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Kingdom Hearts 3 was also showing off some new screens

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Is the Valkyria Chronicles Franchise Dead in the West?

LONG Before I even decided to get a PlayStation 3, I would check the various recommendation threads and other such things on a lot of gaming forums to see what games were seen as the “killer apps” that I should definitely play. I was honestly sort of cranky with Sony after the PS3 launch, pricing especially. I needed something that stood out, a game that I couldn’t get anywhere else, and one game, more than any other, was constantly touted as being not only one of the most underrated games on the PS3, but one of the best RPGs out there on any system. That game was the first Valkyria Chronicles. I finally got the system, and immediately snagged a copy of it.

I was taken aback by how mature the game was, and no I don’t mean “blood and guts and boobs” mature like the many games that misuse the term today, but an honest mature game done in such a way that most folks of the teenage persuasion, except maybe anime fans, would probably scoff at it. Yes the game deals with war, but in concentrates on the heroics and struggles with fighting rather than the bleak horrors of any battlefield.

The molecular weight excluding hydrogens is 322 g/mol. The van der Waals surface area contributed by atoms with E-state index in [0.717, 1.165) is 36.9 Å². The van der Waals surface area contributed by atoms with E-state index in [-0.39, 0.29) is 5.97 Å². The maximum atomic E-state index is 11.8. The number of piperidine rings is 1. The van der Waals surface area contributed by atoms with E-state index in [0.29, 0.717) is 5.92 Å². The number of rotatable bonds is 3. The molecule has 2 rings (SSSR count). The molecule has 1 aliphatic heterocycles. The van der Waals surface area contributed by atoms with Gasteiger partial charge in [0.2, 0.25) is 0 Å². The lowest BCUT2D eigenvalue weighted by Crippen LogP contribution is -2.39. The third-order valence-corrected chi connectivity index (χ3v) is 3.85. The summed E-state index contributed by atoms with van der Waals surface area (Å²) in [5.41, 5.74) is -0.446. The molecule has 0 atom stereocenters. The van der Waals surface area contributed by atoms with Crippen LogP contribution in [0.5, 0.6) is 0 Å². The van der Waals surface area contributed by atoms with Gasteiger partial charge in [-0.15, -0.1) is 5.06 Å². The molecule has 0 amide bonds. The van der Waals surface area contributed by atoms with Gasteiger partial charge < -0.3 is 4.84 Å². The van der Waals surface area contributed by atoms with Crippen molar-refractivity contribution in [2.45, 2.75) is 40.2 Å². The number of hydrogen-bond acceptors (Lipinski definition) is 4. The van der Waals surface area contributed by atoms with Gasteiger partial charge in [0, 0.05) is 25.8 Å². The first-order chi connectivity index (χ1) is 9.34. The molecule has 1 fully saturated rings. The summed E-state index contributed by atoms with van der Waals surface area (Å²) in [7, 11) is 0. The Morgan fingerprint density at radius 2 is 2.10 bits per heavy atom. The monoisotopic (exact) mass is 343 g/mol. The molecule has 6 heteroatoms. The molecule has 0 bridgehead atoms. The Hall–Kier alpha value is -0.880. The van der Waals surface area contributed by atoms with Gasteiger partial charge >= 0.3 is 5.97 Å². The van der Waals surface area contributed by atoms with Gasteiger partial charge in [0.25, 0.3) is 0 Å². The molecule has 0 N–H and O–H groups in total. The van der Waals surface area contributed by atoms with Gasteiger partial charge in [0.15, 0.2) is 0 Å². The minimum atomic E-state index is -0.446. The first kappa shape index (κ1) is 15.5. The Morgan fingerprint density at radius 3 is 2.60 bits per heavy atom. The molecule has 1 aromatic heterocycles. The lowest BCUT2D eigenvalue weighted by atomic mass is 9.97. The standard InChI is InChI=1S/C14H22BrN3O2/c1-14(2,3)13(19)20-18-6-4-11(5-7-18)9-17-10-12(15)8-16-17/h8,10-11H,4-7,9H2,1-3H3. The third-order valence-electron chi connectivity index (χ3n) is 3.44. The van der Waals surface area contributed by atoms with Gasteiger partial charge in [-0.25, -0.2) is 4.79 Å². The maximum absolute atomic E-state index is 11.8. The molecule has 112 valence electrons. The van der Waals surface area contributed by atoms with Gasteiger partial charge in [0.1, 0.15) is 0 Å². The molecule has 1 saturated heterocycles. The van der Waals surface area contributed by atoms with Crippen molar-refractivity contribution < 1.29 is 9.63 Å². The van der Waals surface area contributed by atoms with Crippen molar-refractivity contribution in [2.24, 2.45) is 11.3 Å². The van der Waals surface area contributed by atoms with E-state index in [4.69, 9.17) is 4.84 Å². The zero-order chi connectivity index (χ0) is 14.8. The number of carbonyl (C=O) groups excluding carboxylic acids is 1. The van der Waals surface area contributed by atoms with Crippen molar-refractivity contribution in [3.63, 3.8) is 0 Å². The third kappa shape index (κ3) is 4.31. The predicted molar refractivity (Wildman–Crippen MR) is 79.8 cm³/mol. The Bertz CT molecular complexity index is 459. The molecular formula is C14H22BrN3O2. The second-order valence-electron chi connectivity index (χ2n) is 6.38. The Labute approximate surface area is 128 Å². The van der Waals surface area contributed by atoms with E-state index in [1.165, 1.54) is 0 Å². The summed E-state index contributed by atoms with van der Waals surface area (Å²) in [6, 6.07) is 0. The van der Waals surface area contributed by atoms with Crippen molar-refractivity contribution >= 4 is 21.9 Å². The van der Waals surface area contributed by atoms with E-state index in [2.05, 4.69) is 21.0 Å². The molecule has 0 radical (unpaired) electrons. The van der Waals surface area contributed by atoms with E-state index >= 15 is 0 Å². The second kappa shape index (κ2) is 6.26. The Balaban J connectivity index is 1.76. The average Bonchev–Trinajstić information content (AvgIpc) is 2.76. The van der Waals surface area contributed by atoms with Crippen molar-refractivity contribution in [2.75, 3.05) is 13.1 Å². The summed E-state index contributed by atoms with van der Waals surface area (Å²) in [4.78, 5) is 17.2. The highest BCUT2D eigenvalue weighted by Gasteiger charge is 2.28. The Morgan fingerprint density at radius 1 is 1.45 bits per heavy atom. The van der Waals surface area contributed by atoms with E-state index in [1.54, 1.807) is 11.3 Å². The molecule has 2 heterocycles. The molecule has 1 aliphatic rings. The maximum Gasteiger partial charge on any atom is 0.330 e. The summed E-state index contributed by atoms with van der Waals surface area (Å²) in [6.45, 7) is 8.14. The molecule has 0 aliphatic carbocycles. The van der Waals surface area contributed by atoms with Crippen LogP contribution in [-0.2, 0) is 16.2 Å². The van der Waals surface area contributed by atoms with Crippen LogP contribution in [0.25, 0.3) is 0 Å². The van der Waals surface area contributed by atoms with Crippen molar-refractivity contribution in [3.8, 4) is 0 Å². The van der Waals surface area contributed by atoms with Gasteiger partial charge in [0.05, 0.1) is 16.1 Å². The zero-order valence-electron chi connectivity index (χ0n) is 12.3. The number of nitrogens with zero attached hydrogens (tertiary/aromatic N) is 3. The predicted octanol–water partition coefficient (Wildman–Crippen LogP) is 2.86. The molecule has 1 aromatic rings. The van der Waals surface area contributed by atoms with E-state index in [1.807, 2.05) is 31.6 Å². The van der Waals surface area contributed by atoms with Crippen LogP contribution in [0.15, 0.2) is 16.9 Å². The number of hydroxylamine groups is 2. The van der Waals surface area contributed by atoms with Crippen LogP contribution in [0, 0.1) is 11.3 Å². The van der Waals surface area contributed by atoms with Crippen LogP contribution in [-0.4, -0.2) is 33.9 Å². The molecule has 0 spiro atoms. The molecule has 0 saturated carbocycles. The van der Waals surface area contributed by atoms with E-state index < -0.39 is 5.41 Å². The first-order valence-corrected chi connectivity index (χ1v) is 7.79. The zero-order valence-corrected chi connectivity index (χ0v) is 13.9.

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The art style alone is worth the purchase

For those that haven’t heard of the series, all of the games follow a fictitious war that somewhat closely resembles World War II if you squint really hard and drop some pixie dust on it. In this fantasy world, a small country called Gallia suddenly comes under attack from a huge land grabbing conglomerate of nations dubbed the East Europan Imperial Alliance. This is a shock because these Nazi analogues (if you equate them to our terms) are at war with another federation of countries that dub themselves the Atlantic Federation, and there is no real reason for such an invasion to occur (other than energy reserves to fuel the war). The game places you in the shoes of a rag-tag group of militia members that are suddenly forced to repel the most powerful army on earth on the verge of world conquest. This is of course the stage for a game that breathed an icy breath of fresh air into a somewhat played out genre – the strategy RPG.